After she sprained her right wrist, Emily's elbow hurt her for months. The 27-year-old graduate student could not grip things properly, and her right arm, her dominant arm, was becoming increasingly weak.

She went to an orthopedic surgeon in Miami, who explained that she needed surgery to allow her ulnar nerve to begin to function properly again. After the procedure in December 2014, initially everything looked great.

Several months later, the same elbow began to hurt again, it was painful even to write or type, and the surgical area began to turn a darker color. Plus, her elbow bones were becoming more prominent, as if the muscles around them were shrinking.

The orthopedist diagnosed complex regional pain syndrome, and said there was little she could do.

After moving back to Philadelphia in mid-2015, Emily sought a second opinion from a prominent orthopedic hand specialist.

On top of all her other symptoms, she had so little appetite she had lost about 10 percent of her body weight, and she had been slim to begin with.

The new orthopedist told her that he had little to offer and urged her to get used to the discomfort.

Then, a couple of months later, she developed a painful, red lump at the surgical site. Even the brush of a sweater against her arm was extremely painful.

After a brief exam, yet another orthopedist ordered an MRI, and suggested that the pain and weight loss might be psychological.

A few days after the MRI, the elbow began oozing what looked like pus. Emily called the orthopedist and was told that he was too busy to see her, and that she should go to the nearest emergency room. Emily asked about the MRI, and was told the results were in, but couldn't be given to her over the phone.

A physician's assistant diagnosed her with cellulitis, and prescribed a week of antibiotics. Yet even after several days, yellowish fluid kept draining from her elbow, which remained extremely painful.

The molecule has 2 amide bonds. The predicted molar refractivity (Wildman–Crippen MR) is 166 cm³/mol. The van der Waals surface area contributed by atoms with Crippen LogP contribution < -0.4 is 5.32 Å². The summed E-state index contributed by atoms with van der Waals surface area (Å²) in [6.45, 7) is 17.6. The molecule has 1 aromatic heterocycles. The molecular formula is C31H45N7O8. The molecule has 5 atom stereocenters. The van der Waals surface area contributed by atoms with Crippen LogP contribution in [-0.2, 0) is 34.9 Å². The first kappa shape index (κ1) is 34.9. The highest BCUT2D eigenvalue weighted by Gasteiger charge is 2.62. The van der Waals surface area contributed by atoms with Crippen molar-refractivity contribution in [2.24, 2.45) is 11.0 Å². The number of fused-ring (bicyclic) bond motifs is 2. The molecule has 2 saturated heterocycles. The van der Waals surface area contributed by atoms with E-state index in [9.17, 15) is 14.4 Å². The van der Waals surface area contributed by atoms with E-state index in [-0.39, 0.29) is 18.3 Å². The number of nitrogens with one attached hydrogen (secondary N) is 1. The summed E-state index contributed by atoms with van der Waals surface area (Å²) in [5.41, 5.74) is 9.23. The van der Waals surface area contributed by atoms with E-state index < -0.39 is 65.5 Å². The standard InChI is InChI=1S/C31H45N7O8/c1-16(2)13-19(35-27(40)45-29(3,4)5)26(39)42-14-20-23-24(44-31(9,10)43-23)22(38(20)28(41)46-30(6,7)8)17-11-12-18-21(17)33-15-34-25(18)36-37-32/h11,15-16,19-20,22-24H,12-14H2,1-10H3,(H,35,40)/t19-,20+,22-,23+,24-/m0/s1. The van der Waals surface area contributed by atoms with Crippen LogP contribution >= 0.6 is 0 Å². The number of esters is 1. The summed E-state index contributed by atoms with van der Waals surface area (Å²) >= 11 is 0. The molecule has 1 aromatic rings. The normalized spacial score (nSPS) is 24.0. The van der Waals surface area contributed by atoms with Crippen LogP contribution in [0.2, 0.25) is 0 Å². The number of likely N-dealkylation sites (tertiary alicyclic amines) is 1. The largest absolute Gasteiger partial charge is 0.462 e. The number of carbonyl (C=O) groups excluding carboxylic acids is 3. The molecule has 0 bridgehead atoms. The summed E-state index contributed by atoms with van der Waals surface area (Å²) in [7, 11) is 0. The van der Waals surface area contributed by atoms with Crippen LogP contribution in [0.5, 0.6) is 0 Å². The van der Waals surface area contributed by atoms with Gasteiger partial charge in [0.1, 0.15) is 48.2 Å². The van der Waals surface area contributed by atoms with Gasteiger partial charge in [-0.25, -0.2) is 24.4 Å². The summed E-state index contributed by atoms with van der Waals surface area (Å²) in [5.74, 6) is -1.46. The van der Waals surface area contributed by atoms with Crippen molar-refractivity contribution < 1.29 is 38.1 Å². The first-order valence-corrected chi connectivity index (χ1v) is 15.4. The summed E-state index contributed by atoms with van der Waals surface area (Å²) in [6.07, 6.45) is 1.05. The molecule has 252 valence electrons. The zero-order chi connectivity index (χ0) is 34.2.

At the urging of family and friends, she saw a new orthopedist, who looked at the MRI and immediately scheduled her for surgery.

What was wrong with Emily?

Solution:

The MRI had shown a collection of fluid next to the ulnar nerve, which required immediate drainage under general anesthesia because Emily was in so much pain. Routine cultures all came back negative for infection, but a special culture that the doctor specifically requested gave the answer several weeks later. A rare organism, a rapidly growing atypical mycobacteria, was causing the damage.

An infectious-disease expert was called in, and he sent more samples to another lab. Weeks later, the final verdict was in: It was mycobacterium chelonae, a rarely seen organism that can cause an abscess or cellulitis in people who have experienced trauma. If untreated, it can be fatal. More common in tropical climates such as Miami, it likely was introduced into her arm when she had her initial surgery by an inadequately sanitized laparoscope, during a cortisone injection at the site, or at some point as she healed from surgery. Emily will never know for sure.

She was prescribed six months of clarithromycin, an oral antibiotic. Within weeks, Emily's arm didn't hurt as much, the surgical site finally closed and stopped draining fluid, the discoloration started to resolve, and the muscle wasting stopped. Her appetite returned, and she started gaining weight. She will have some permanent damage in her arm, likely due to the infection raging for so long, but otherwise she feels and acts like the Emily she was before her injury.

I am a cardiologist, not an expert in orthopedic and infectious issues. But I am writing this because Emily is my daughter. When her original doctors seemed to brush off her symptoms, she called me and I was able to contact colleagues who would take her concerns seriously.

Emily's story does illustrate that it helps to have a doctor in the family. It also shows that patients should not give up if they feel they are being ignored. But how many patients lack the knowledge and resources to get the answers they need? Without the excellent care she eventually received, Emily's happy outcome may have been very different.

David Becker, M.D., is a board-certified cardiologist with Chestnut Hill Temple Cardiology in Flourtown, Pa., and has been in practice for 25 years.